WHY IS LEXMARK STALLING SENATE BILL SB-63 ?

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WHY IS LEXMARK STALLING SENATE BILL SB-63 ?

 user 2009-03-13 at 12:31:02 pm Views: 346
  • #21813
    http://www.courier-journal.com/article/20090310/OPINION01/903100353
    The Lexmark line
    It’s
    all that electronic stuff that breaks down, goes obsolete and
    eventually finds itself in the e-junk bin. Old cell phones. Old TVs.
    Old VCRs. Old DVD players, video cameras, stereo systems and
    telephones. Old computer equipment too, including monitors, processors,
    notebooks, keyboards, mice, printers, copiers and multis.Some 3 million
    tons of e-stuff accumulated for disposal in 2006, but only 11.4 percent
    was recycled, according to the U.S. Environmental Protection Agency.
    Which is too bad. Recycling actually creates jobs.

    Sen. Denise
    Harper-Angel, D-Louisville, has introduced Senate Bill 63, which would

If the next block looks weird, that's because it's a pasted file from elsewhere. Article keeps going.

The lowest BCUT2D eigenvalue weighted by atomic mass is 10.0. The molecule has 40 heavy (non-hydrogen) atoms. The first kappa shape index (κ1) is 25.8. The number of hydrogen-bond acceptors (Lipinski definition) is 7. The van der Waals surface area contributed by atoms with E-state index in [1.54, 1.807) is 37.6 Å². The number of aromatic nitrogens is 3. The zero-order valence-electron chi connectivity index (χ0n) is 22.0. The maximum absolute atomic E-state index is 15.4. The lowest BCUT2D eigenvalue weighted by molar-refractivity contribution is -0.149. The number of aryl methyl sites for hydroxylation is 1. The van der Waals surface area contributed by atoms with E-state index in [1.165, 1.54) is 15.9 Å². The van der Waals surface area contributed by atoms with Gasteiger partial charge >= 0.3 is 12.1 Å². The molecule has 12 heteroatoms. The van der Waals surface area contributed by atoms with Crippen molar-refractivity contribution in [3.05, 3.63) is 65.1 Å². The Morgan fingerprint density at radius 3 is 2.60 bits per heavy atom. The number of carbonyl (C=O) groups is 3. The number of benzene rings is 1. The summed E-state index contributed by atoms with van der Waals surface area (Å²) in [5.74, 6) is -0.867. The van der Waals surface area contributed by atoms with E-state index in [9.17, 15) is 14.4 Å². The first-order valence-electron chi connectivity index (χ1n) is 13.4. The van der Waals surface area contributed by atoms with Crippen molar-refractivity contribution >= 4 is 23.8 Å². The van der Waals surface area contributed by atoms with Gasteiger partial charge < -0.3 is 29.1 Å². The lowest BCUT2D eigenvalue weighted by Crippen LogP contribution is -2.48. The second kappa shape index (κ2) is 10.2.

promote a flexible Kentucky system in which manufacturers take back old
    products and recycle them. Government’s role would be minimized.Ms.
    Harper-Angel took all the right steps, basing her bill on the findings
    of an interim study, then adjusting some provisions to meet industry
    concerns, including those of General Electric regarding old TVs.

    But
    Lexmark, the Lexington computer printer maker, went directly to Senate
    leadership with its opposition and has stalled SB 63. The remaining
    hope is that Rep. Robin Webb, D-Grayson, who has a real interest in
    this issue, will find a way to attach a version of Ms. Harper-Angel’s
    bill in the House.On its Web site, Lexmark claims to be a good
    environmental steward, practicing “energy conservation, pollution
    prevention and waste minimization.” The company boasts, “We provide
    recycling programs at our sites, product recycling and cartridge
    remanufacturing and recycling. … As a good corporate citizen, we employ
    environmental and health and safety mangement systems, consitently
    adhere to regulatory compliance and participate in community
    partnerships.”But its more important partnership seems to be with those
    in the General Assembly who are content to see e-junk pile up in
    landfills